This implies serious consequences which not only have the potential to deviate from the traditional definition of a liberal democratic nation-state, but has implications on how international law is interpreted and applied. In fact, the very premise of defining the nation-state as an â€˜ethnic democracyâ€™ imply a differentiation of rights which are ethnically based in favour of the majority.
The definition or the term may reflect reality, but in its very premise as an â€˜ethnic democracyâ€™ may violate the basis by which traditional views of democracy, international law and human rights are based.
In the case of
Smooha identifies liberal democracy and consociational democracy as the main variants of the democratic form. Liberal democracy is the prevalent form of democracy and is firmly established in places such as the
Smooha makes the argument that states which have a record of ethnic nationalism are practicing a diminished form of democracy based on favoring the ethnic majority of the nation-state. He cites countries in Central and Eastern Europe such as
Smooha characterizes some of its features in the following way:
“The ethnic nation, not the citizenry, shapes the symbols, laws and policies of the state for the benefit of the majority. This ideology makes a crucial distinction between members and non-members of the ethnic nation. Members of the ethnic nation may be divided into persons living in the homeland and persons living in the diaspora. Both are preferred to non-members who are â€˜othersâ€™, outsiders, less desirable persons, who cannot be full members of the society and the state. Citizenship is separate from the nationality, neither a necessary nor a sufficient condition for membership in the ethnic nation, unlike the situation in the West where the idea of a civic nation is prevalent.”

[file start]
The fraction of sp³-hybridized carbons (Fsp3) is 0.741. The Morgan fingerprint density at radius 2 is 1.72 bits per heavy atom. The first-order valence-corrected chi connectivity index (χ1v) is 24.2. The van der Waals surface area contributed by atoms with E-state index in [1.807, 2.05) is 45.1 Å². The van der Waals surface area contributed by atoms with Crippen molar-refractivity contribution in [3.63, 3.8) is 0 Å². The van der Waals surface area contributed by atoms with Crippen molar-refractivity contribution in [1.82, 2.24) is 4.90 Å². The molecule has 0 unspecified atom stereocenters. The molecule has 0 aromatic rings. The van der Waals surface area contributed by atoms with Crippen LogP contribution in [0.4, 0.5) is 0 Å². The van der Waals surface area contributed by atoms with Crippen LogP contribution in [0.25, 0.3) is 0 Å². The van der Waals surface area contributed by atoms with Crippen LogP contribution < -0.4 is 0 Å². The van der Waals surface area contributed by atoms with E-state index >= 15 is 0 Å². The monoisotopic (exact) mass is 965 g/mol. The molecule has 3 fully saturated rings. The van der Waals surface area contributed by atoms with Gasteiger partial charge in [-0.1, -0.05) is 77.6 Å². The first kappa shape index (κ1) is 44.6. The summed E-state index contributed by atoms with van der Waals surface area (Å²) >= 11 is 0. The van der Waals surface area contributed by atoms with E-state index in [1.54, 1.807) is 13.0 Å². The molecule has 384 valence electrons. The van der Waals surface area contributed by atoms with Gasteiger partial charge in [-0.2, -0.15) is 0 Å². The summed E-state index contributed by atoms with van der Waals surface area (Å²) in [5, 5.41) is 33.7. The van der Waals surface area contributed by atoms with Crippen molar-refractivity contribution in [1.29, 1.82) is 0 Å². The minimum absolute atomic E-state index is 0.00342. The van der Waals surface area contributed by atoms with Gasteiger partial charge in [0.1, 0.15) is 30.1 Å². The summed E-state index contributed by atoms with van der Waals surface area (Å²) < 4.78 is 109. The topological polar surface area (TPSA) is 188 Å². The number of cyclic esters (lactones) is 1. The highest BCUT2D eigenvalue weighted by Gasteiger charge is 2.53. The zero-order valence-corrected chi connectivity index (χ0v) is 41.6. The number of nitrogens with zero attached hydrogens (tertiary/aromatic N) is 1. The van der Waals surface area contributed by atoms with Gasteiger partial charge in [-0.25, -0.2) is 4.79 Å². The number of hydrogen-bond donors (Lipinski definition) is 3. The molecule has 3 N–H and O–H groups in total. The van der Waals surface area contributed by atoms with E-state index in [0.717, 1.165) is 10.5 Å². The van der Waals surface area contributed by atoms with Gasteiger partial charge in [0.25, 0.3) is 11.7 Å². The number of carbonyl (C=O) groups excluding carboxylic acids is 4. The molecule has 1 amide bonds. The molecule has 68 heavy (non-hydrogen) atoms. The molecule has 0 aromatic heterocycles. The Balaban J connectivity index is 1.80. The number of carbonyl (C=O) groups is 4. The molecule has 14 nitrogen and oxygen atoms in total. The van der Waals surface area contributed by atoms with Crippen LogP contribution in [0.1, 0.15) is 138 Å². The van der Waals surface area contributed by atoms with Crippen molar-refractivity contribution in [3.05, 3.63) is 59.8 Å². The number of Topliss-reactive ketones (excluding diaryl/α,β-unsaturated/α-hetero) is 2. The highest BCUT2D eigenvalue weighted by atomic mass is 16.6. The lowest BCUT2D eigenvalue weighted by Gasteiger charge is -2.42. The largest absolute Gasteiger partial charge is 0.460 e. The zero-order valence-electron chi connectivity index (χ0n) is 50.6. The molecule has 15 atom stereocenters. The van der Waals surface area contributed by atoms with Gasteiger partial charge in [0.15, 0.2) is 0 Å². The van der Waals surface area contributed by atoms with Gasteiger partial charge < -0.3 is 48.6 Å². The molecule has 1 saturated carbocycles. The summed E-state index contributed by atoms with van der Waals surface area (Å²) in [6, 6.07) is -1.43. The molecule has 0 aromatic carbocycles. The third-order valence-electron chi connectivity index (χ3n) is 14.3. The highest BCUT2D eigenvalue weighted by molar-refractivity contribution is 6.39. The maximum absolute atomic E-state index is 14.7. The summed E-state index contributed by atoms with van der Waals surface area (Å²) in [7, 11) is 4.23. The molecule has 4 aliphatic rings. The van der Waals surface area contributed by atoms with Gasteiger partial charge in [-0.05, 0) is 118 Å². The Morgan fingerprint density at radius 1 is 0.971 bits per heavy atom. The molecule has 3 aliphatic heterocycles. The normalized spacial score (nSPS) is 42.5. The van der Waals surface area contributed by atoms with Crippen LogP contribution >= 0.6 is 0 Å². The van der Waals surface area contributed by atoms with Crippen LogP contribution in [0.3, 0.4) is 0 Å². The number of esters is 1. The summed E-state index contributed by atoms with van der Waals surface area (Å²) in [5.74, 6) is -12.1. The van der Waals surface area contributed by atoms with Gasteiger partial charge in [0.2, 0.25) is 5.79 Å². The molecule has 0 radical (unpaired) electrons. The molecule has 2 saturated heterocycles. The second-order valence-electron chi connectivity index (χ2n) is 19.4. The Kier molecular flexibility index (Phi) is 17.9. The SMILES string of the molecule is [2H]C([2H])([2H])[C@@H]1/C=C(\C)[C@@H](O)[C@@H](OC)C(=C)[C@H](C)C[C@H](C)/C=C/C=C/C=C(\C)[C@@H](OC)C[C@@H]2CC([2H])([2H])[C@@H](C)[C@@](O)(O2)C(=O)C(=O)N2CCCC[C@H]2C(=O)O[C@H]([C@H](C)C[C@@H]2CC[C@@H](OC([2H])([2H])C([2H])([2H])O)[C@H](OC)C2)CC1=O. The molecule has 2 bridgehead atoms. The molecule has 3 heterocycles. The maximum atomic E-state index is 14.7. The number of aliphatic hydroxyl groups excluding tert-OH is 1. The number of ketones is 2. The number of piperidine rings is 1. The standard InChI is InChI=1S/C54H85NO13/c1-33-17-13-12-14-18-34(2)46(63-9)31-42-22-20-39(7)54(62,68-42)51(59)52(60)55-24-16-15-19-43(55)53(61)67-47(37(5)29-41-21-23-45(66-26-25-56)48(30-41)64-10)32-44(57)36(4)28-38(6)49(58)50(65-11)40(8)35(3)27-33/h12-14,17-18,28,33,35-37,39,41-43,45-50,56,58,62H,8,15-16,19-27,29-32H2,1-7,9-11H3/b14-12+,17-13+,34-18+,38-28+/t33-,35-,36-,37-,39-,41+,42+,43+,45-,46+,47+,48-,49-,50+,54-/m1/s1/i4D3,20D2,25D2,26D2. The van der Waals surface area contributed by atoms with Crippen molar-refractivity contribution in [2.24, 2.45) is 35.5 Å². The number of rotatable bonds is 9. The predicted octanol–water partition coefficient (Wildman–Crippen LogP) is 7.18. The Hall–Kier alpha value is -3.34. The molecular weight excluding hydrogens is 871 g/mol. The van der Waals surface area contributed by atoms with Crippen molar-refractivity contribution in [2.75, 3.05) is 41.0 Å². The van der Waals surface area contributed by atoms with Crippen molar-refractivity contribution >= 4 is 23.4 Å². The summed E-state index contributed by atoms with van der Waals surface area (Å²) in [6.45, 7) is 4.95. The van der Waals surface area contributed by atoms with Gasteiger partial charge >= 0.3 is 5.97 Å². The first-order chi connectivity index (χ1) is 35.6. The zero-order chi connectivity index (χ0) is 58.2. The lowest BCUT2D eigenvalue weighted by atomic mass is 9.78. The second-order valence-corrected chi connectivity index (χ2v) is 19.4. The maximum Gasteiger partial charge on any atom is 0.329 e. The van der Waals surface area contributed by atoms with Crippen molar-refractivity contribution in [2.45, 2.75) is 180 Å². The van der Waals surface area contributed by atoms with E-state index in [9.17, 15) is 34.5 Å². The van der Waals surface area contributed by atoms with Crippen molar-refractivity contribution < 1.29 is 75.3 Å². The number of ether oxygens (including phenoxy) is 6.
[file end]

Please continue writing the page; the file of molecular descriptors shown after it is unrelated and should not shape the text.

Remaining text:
Ethnic democracy may meet the minimal and procedural definitions of democracy but by taking the ethnic nation, rather than the citizenry, as the cornerstone of the state, â€œthe state privileges the majority and strives to advance its interests rather than to serve all its citizens equally. The minority cannot fully identify itself with the state, cannot be completely equal to the majority and cannot confer full legitimacy on the state.â€
Smooha identifies four factors conducive to the emergence of ethnic democracy:
1. The primary condition is the pre-existence of ethnic nationalism and the ethnic nation which influences the form of governance. 2. The existence of a threat to the ethnic nation which requires the mobilization of the nation-state to cope with internal and external threats. 3. The majorityâ€™s commitment to democracy, without which a non-democracy would emerge. 4. When the minority is either small or disorganized, the majority can opt for a workable ethnic democracy without renouncing its domination. Facing a very large or too strong a minority, the majority may choose ethnic non-democracy because it is too difficult to maintain democracy.
Conditions of stability for ethnic democracies include a clear numerical and political majority for the main ethnic grouping in the country. In